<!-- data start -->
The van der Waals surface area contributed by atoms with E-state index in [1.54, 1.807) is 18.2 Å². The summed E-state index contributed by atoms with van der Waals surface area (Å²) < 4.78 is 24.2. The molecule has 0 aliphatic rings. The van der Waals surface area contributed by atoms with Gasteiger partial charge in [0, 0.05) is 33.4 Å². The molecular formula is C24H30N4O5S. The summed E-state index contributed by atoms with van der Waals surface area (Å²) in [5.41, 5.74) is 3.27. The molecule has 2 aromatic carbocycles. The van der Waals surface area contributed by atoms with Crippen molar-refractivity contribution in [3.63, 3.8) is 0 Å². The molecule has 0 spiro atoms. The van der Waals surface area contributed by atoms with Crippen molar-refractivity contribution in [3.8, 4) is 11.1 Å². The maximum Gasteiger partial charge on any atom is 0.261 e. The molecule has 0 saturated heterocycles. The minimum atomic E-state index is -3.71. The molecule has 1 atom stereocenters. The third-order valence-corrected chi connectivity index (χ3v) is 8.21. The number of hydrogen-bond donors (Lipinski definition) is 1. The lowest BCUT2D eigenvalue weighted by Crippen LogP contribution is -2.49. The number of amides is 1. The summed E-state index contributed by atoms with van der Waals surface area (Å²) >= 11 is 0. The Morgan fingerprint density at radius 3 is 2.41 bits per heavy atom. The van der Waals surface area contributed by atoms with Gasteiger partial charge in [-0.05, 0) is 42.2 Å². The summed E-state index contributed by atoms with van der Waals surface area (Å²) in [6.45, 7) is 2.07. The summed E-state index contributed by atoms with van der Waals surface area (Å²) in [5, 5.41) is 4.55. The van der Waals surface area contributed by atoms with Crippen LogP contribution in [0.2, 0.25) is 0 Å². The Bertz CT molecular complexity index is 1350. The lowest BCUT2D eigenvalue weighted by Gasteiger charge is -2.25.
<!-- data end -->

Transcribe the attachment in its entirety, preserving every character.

The van der Waals surface area contributed by atoms with E-state index in [1.54, 1.807) is 18.2 Å². The summed E-state index contributed by atoms with van der Waals surface area (Å²) < 4.78 is 24.2. The molecule has 0 aliphatic rings. The van der Waals surface area contributed by atoms with Gasteiger partial charge in [0, 0.05) is 33.4 Å². The molecular formula is C24H30N4O5S. The summed E-state index contributed by atoms with van der Waals surface area (Å²) in [5.41, 5.74) is 3.27. The molecule has 2 aromatic carbocycles. The van der Waals surface area contributed by atoms with Crippen molar-refractivity contribution in [3.63, 3.8) is 0 Å². The molecule has 0 spiro atoms. The van der Waals surface area contributed by atoms with Crippen molar-refractivity contribution in [3.8, 4) is 11.1 Å². The maximum Gasteiger partial charge on any atom is 0.261 e. The molecule has 0 saturated heterocycles. The minimum atomic E-state index is -3.71. The molecule has 1 atom stereocenters. The third-order valence-corrected chi connectivity index (χ3v) is 8.21. The number of hydrogen-bond donors (Lipinski definition) is 1. The lowest BCUT2D eigenvalue weighted by Crippen LogP contribution is -2.49. The number of amides is 1. The summed E-state index contributed by atoms with van der Waals surface area (Å²) >= 11 is 0. The Morgan fingerprint density at radius 3 is 2.41 bits per heavy atom. The van der Waals surface area contributed by atoms with Gasteiger partial charge in [-0.05, 0) is 42.2 Å². The summed E-state index contributed by atoms with van der Waals surface area (Å²) in [6.45, 7) is 2.07. The summed E-state index contributed by atoms with van der Waals surface area (Å²) in [5, 5.41) is 4.55. The van der Waals surface area contributed by atoms with Crippen LogP contribution in [0.2, 0.25) is 0 Å². The Bertz CT molecular complexity index is 1350. The lowest BCUT2D eigenvalue weighted by Gasteiger charge is -2.25.